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Aerodynamic Diameter (¡xm)

Figure 10.10 Dependence of deposition of particulates on particle size impact in the upper airways and are rapidly removed by mucociliary clearance. Smaller droplets which escape impaction in the upper airways, in the range 0.5 to 5 pm, are sufficiently large to deposit by sedimentation, while those below 0.5 p m are too small to sediment efficiently and migrate to the vessel walls by Brownian motion. The optimum diameter for pulmonary penetration has been determined by studies of the deposition of monodisperse aerosols to be 2 to 3 pm26. Smaller particles are exhaled before sedimentation can occur, although breath-holding can improve deposition in these cases. Extremely small aerosols, below 0.1 pm, appear to deposit very efficiently through Brownian diffusion to the vessel walls, but such fine aerosols are extremely difficult to produce.

Often the particle size does not remain constant as an aerosol moves from the delivery system into the respiratory tract. Volatile aerosols may become smaller through evaporation whereas hygroscopic aerosols may grow dramatically. The exact relative humidity within airways is not known, but particles produced from dry atmospheric aerosols have been found to double in diameter when the relative humidity is increased to 98%. Particle growth due to absorption of moisture does not appear to affect total drug deposition in the respiratory tract27.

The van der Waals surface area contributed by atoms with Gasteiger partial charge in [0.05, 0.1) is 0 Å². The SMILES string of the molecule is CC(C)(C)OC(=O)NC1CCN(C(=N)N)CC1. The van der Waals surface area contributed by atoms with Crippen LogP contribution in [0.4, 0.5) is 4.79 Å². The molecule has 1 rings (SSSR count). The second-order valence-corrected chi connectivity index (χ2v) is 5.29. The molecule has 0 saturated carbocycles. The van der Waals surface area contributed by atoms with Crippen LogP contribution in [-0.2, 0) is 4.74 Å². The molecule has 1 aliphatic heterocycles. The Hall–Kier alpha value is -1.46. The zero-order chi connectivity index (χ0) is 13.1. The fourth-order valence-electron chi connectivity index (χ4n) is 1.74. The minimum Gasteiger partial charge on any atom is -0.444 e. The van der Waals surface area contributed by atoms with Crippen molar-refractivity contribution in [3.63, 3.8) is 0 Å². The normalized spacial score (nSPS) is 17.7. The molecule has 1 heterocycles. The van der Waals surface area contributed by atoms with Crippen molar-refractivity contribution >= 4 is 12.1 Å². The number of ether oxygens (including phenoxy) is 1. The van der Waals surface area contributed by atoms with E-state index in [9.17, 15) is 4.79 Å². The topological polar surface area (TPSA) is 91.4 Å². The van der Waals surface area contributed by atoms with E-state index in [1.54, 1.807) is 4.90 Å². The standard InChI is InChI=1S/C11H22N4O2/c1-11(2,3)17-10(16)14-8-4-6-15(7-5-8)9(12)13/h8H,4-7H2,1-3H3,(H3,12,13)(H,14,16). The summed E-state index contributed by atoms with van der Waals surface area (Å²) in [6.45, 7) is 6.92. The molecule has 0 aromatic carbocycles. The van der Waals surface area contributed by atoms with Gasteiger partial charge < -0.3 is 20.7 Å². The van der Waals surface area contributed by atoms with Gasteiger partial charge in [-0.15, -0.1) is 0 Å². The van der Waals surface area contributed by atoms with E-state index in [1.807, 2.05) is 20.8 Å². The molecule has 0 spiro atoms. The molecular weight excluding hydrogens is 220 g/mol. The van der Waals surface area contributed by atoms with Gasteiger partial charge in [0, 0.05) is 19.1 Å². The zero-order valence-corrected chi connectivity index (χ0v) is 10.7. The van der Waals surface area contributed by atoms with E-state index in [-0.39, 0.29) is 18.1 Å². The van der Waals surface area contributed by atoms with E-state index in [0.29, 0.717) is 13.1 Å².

Air in the deep branches of the lung has been estimated to contain around 40 g water per cubic metre. Most aerosol particles will absorb moisture to a degree that depends on temperature, relative humidity and the nature of the aerosol particle. The degree of saturation is also device dependent since aerosols formed by jet nebulizers may have a very low humidity, while ultrasonic nebulizers produce an aerosol with a much higher humidity.

Thermophoresis of particles has been reported to occur in the lung. This is a movement of droplets towards the cooler areas due to the more rapid Brownian motion in the warm areas. It is thought that this effect is small and short-lived in the lung, since the air in the deeper airways is rapidly brought to thermal equilibrium. Finally, electrostatic effects, in which the droplets are attracted to the vessel walls by virtue of a surface charge interaction, are thought to be unimportant in pulmonary delivery, due to the high humidity.

Deposition patterns from different dose forms

The delivery device largely influences the deposition of drug via the emitted particle size and velocity of the aerosol, as described above. Consequently it is important that the device emits a plume of particles in the 2-5 pm size band. A number of formulation factors may conspire to prevent this; for example the particles suspended in MDI propellants are generally aggregated, and it is assumed that they are disaggregated efficiently by the shear forces in the actuator. Poor formulation, for example a poor choice of surfactant in the suspension, may cause the particles to be irreversibly aggregated. A similar problem occurs in dry powder devices, in which the fine drug powder is often cohesive and may not readily disperse. In the Turbuhaler® (AstraZeneca) the particles are broken up by a spiral in the mouthpiece producing a high resistance to the patient's inspiratory flow28. The Turbuhaler® produces twice as many particles with diameters less than 4.7 micrometers than does the MDI with spacer. The Diskus® (GlaxoWellcome) is also a dry powder inhaler, but this device has a low resistance to inspiratory flow. Thus, it is a less efficient producer of respirable particles under 4.7 micrometers than an MDI plus a metal spacer device, or the Turbuhaler®. As a consequence, the Turbuhaler® DPI delivers 20% to 30% of drug to the lung, approximately twice as much drug as the equivalent dose in the corresponding MDI.